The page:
Introduction: How to Make 3D Printing in Homes and Offices Safer, by Building an Enclosure That Filters Gases and Particulate Matter

My goal with this project was to make 3D printing in small homes and offices located in an urban environment with no dedicated workshop safer, since 3D printing involves possible health risks. Therefore, this will be an instruction on how to build a DIY 3D printing enclosure that filters gases and particulate matter on a low budged.

Please have in mind, that 3D printing in a well-ventilated environment is the safest way!

My biggest problem with 3D printing is the smell of my 3D printer during printing. Furthermore, 3D printers emit a lot of gases and particulate matter during printing. Therefore, a well-ventilated environment is necessary. This Instructable will describe a way to reduce the effect of 3D printing on the ambient air.

First, I took a deep dive into the research of 3D printing health hazards and the process of melting PLA and ABS. I will not bother you with many details, since other people did the research and there are many great papers and experiment out there, which I would recommend you to read.

  • A detailed paper on “Emissions of Ultrafine Particles and Volatile Organic Compounds from Commercially Available Desktop Three-Dimensional Printers with Multiple Filaments”, published by the Department of Civil, Architectural and Environmental Engineering, IIT, Chicago can be found here.
  • Even a detailed DIY experiment on the safety of 3D printing can be found on Instructable (here).

You do not have to understand these articles on every level. These articles line out, that the tested filaments emit organic gases and ultrafine particles. So in order to protect the ambient air from these gases and particulate matter we have to filter them. Because of this research, I chosen a filtration system, that combines a particle filter and an organic gas filter. (Some crazy filaments might emit other substances that are not covered by this system)

My take on this, is to build an enclosure for the 3D printer that filters the air, during the exchanging with the ambient air. So the printer can print in a well-ventilated environment and the impact on the ambient air is not huge. Since space for a dedicated 3D printer enclosure in small homes and offices is quiet limited, I decided to integrate the enclosure into some free space of my IKEA rack “BILLY”. Therefore, we only have to build a windowed door that fits the filtration system and seal the whole thing afterwards.

Since your 3D printer sizes may differed and the dimensions of your rack might too, I will try to use a general approach on this, so it is easy for you to modify this Instructable to your needs.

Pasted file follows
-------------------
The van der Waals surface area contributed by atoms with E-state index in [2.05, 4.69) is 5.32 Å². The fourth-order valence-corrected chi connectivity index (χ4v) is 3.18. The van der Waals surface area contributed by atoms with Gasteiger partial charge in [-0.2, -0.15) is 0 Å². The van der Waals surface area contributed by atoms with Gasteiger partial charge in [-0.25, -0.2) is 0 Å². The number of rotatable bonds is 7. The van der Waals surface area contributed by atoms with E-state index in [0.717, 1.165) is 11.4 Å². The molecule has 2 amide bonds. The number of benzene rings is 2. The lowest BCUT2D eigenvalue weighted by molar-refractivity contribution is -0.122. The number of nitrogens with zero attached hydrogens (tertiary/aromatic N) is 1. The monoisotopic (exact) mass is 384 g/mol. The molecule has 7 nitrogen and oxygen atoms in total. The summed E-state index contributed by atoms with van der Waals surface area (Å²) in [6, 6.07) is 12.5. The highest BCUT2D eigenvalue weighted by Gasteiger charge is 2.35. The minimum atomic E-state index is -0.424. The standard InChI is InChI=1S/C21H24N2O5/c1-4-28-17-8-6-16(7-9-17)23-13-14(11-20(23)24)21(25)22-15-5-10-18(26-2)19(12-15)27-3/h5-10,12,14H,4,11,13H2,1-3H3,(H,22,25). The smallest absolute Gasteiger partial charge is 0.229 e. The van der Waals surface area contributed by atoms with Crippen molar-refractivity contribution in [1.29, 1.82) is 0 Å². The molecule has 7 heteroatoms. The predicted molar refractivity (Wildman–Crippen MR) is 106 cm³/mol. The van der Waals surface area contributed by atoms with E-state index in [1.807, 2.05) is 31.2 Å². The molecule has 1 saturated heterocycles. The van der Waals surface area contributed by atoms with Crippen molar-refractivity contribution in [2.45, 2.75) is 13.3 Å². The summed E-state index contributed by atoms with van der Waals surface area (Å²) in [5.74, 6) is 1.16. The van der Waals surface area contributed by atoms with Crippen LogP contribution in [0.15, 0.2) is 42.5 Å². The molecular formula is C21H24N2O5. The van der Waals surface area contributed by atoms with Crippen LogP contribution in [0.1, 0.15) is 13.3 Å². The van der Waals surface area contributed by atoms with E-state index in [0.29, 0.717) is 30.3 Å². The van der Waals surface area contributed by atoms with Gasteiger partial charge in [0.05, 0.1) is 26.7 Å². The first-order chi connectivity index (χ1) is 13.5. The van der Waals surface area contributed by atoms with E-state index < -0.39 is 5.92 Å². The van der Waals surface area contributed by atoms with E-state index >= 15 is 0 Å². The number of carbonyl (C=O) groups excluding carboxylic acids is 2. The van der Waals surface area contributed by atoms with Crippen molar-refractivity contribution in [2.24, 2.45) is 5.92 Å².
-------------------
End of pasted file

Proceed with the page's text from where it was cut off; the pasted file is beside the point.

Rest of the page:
During the next steps, I will cover the following points.

  1. Tools and Hardware needed
  2. Prepare the rack
  3. Prepare the door
  4. Seal everything
  5. Place every component
  6. Advantages and Disadvantages of this build

Disclaimer: This project is purely “at your own risk”. As with any DIY project, unfamiliarity with the tools and process can be dangerous. Posts should be construed as theoretical advice only.

Step 1: Tools and Hardware Needed

For my build, I used a free space of 40 cm x 40 cm in my rack for the enclosure with a depth of ~ 28 cm. It was a quiet tight fit for my 3D printer (MakiBox) and one spool of filament, but it fits and that is everything that counts.
I cheated a little bit, since I fitted my power supply underneath the dedicated space, but this is an efficient way to save some space.

Find a space that fits your printer and at least on spool of filament. After you made sure that everything fits inside your dedicated space, take measurements of it, so you can calculate the amount of parts needed for your project.

For this project, you will need at least the following tools:

  • A power drill with size 3 and 4 drilling heads and an additional big drilling head for the cable parse through.
  • A fretsaw is adequate, but you can use a jigsaw as well, if you got on hand.
  • A utility knife or another sharp object.
  • A Screwdriver with different bits, which will fit the following screws and nuts.
  • A pencil or marker in order to mark the wholes

And the following Hardware:

  • A piece of transparent acrylic sheet with the width and height of your chosen space
  • Some Silicone to seal the whole thing
  • At least 2 meters of profile gasket
    • 4 x 40 cm for each side of the window/door plus a bit extra
  • At least 34 M3 x 10 screws with nuts and 13 wood screws (17 if you want to mount a raspberry pi)
    • 3 x 6 M3 (left-, bottom-, right- side) – 3 screws should cover 20 cm
    • 2 x 4 M3 to hold the filter mounts
    • 2 x 2 M3 for the hinges on the top
    • 1 x 4 M3 for the lock
    • 2 x 2 wood screws to hold the hinges
    • 1 x 2 wood screws to hold the frame of the lock
    • 1 x 4 wood screws for the spool holder
    • 1 x 1 wood screw for cable management
    • 2 x 1 wood screw to hold the thread
    • (2x 2 for the raspberry pi holder)
      Feel free to adjust the amount to your needs
  • Pieces of 10mm x 10mm aluminum angle
    • 2 x 40 cm length (left-, right- side)
    • 2 x 16 cm length for the bottom side (left and right of the lock)
  • 2 x Hinges, use more if you got a width that is greater than 40 cm
  • 1 x Lock (can be 3D printed)
  • 1 x pice of scrap wood roughly 7x4x1cm (depents on your lock)
  • 2 x Gas and Vapour Cartidge with class A2 (I used the 6055 from 3M)
    • The A describes that it will filter organic substances and the number describes the strength of the filter (higher is better)